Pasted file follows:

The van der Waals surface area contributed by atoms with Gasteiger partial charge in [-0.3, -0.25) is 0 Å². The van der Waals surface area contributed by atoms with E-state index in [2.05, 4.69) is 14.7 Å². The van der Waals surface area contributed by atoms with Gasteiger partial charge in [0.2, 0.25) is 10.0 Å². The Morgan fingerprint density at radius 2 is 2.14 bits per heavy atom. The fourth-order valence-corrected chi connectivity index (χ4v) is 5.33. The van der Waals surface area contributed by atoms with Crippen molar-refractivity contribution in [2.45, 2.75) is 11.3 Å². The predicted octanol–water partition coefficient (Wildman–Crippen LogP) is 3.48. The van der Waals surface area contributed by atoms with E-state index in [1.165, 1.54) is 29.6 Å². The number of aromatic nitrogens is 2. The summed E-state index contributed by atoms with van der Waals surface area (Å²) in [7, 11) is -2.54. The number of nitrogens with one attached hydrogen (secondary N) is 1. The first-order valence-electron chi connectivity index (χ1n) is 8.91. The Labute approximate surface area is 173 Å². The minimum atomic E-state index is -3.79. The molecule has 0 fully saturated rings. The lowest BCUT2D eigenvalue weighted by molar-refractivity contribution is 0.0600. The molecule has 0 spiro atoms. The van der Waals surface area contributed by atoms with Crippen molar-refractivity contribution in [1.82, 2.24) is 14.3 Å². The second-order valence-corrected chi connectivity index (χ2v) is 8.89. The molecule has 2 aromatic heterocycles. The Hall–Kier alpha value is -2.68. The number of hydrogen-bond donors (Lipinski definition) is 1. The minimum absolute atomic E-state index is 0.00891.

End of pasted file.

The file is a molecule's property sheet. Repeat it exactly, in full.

The van der Waals surface area contributed by atoms with Gasteiger partial charge in [-0.3, -0.25) is 0 Å². The van der Waals surface area contributed by atoms with E-state index in [2.05, 4.69) is 14.7 Å². The van der Waals surface area contributed by atoms with Gasteiger partial charge in [0.2, 0.25) is 10.0 Å². The Morgan fingerprint density at radius 2 is 2.14 bits per heavy atom. The fourth-order valence-corrected chi connectivity index (χ4v) is 5.33. The van der Waals surface area contributed by atoms with Crippen molar-refractivity contribution in [2.45, 2.75) is 11.3 Å². The predicted octanol–water partition coefficient (Wildman–Crippen LogP) is 3.48. The van der Waals surface area contributed by atoms with E-state index in [1.165, 1.54) is 29.6 Å². The number of aromatic nitrogens is 2. The summed E-state index contributed by atoms with van der Waals surface area (Å²) in [7, 11) is -2.54. The number of nitrogens with one attached hydrogen (secondary N) is 1. The first-order valence-electron chi connectivity index (χ1n) is 8.91. The Labute approximate surface area is 173 Å². The minimum atomic E-state index is -3.79. The molecule has 0 fully saturated rings. The lowest BCUT2D eigenvalue weighted by molar-refractivity contribution is 0.0600. The molecule has 0 spiro atoms. The van der Waals surface area contributed by atoms with Crippen molar-refractivity contribution in [1.82, 2.24) is 14.3 Å². The second-order valence-corrected chi connectivity index (χ2v) is 8.89. The molecule has 2 aromatic heterocycles. The Hall–Kier alpha value is -2.68. The number of hydrogen-bond donors (Lipinski definition) is 1. The minimum absolute atomic E-state index is 0.00891.